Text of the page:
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Tuesday, April 21, 2015

JUSTIFIED Keeps "The Promise"

Article originally published as TV Review: 'Justified' - Series Finale - 'The Promise' on Blogcritics.

TV Review: ‘Justified’ – Series Finale – ‘The Promise’
    “In the deep, dark hills of Eastern Kentucky,
    That’s the place where I trace my bloodline.
    And it’s there I read on a hillside gravestone,
    You’ll never leave Harlan alive.”

Those lyrics, repeated at select times on FX’s Justified for effect, hang heavy over the series finale, “The Promise,” that aired earlier this week. On a show where characters do die, the body count has never been higher than in this final season, and each of the three core lead characters begin the last hour in somewhat precarious positions. By the time that song is evoked a little over halfway through, it seems like it might come true for at least one of them. Thankfully, Justified defies expectation and lets them all live.

Justified is an underrated series and always has been. Inspired by a short story by Elmore Leonard, it is a high-quality, fascinating drama that maintains the spirit of Kentucky, even while being filmed in California. I’ve enjoyed each and every season, and will desperately miss it.

The hero is Raylan Givens (Timothy Olyphant), and throughout, he circles his former friend, Boyd Crowder (Walton Goggins), the man Raylan comes home to put away. The relationship between the two is a linchpin of Justified, and it is also the most important thing in “The Promise.” From Raylan leaving the state after his task is finally complete, to their showdown in the barn, to their final conversation – the last scene of the show – in which Boyd proclaims the reason for their deep, lasting connection is, “We dug coal together,” they are what fans most want to see, and the show satisfies.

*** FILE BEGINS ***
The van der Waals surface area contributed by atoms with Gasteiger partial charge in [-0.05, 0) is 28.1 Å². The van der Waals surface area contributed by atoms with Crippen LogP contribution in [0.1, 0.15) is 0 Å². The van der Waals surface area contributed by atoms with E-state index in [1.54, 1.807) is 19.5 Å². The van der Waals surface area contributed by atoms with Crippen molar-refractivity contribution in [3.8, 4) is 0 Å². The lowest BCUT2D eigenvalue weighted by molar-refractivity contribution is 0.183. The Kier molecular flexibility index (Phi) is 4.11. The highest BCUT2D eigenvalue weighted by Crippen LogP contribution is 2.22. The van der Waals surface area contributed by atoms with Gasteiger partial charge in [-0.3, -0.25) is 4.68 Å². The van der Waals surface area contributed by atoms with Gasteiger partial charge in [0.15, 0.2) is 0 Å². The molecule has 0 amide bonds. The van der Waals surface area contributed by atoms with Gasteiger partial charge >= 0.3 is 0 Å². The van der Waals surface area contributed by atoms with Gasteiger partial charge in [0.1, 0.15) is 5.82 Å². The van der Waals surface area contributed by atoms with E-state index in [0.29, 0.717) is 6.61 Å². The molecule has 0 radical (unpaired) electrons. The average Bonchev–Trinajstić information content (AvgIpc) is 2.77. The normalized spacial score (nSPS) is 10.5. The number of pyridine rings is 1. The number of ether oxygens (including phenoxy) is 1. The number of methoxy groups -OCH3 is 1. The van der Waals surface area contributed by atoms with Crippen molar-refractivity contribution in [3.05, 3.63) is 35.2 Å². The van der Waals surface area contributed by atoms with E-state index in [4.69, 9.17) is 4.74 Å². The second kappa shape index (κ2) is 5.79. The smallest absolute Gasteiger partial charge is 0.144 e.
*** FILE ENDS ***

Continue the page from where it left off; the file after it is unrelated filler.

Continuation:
“We dug coal together.” It’s a phrase worth repeating because it says so much about these two men and the setting they inhabit. It doesn’t matter how much they disagree, or that Raylan became a lawman while Boyd became a criminal. It matters that they risked their lives together, doing the dangerous work that their daddies did. It bonds them in a way that cannot be broken no matter what else happens, unique from practically everyone else they will ever know. It’s why they will always be a part of one another’s lives.

Which is not to say that they are friends, exactly. In fact, most of this final scene involves Raylan lying to Boyd. Raylan finds Ava (Joelle Carter), the woman they both care deeply about, and learns she has a son by Boyd. Asking Raylan not to tell this to Boyd, Raylan decides to show Boyd evidence that Ava is dead. This may be a kindness to both Ava and Boyd, keeping him from being obsessed over someone that will just get him into more trouble. But I’m sure Boyd would disagree with Raylan’s handling of it.

Ava is just a notch less central than the two men in Justified, but “The Promise” and all of season six show her importance. She lives in both worlds, breaking the law, but ending up getting her life together. Raylan intends to make her pay when he finally catches up to her, four years after she escapes the law, but that wouldn’t be fair to her child. Now a loving parent himself, Raylan understands this and leaves her alone.

Raylan’s code is what drives him. From the first scene of the series, in which he shoots a man whom Raylan feels in the right to shoot, to choosing to let Boyd live and Ava keep her freedom, he makes decisions based on a moral code. It may not always align with the law, but it’s a strong system that makes him one of the more memorable characters on television this past decade.

“The Promise” contains lots of other gems. From a final showdown with this season’s Big Bad, Avery Markham (Sam Elliott), to a last glimpse of Loretta (Kaitlyn Dever), to learning Winona (Natalie Zea) has not settled down with Raylan in the future, to Raylan’s goodbye to his co-workers, every moment is full of authenticity and emotion. It does what it needs to do with the leads, and after a victory lap throughout the year, Justified closes its story with finality. I can’t imagine a more fitting goodbye for one of my favorite shows.

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